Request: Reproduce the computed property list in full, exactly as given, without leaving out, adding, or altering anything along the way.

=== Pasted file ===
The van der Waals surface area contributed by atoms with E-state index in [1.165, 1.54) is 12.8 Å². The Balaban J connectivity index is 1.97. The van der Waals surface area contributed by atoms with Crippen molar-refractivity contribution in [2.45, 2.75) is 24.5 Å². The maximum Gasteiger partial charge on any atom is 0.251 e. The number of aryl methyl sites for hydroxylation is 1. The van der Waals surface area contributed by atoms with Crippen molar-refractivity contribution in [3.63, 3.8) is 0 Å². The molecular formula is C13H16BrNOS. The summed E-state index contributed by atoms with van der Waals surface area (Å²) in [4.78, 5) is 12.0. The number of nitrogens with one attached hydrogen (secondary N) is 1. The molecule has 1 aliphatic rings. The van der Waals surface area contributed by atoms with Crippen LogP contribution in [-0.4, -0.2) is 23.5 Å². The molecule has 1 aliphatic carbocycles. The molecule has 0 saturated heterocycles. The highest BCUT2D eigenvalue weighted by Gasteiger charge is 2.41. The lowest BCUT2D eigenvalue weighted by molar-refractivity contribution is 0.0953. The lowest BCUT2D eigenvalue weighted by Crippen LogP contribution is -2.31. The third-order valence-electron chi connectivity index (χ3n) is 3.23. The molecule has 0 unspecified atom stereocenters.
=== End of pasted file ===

The van der Waals surface area contributed by atoms with E-state index in [1.165, 1.54) is 12.8 Å². The Balaban J connectivity index is 1.97. The van der Waals surface area contributed by atoms with Crippen molar-refractivity contribution in [2.45, 2.75) is 24.5 Å². The maximum Gasteiger partial charge on any atom is 0.251 e. The number of aryl methyl sites for hydroxylation is 1. The van der Waals surface area contributed by atoms with Crippen molar-refractivity contribution in [3.63, 3.8) is 0 Å². The molecular formula is C13H16BrNOS. The summed E-state index contributed by atoms with van der Waals surface area (Å²) in [4.78, 5) is 12.0. The number of nitrogens with one attached hydrogen (secondary N) is 1. The molecule has 1 aliphatic rings. The van der Waals surface area contributed by atoms with Crippen LogP contribution in [-0.4, -0.2) is 23.5 Å². The molecule has 1 aliphatic carbocycles. The molecule has 0 saturated heterocycles. The highest BCUT2D eigenvalue weighted by Gasteiger charge is 2.41. The lowest BCUT2D eigenvalue weighted by molar-refractivity contribution is 0.0953. The lowest BCUT2D eigenvalue weighted by Crippen LogP contribution is -2.31. The third-order valence-electron chi connectivity index (χ3n) is 3.23. The molecule has 0 unspecified atom stereocenters.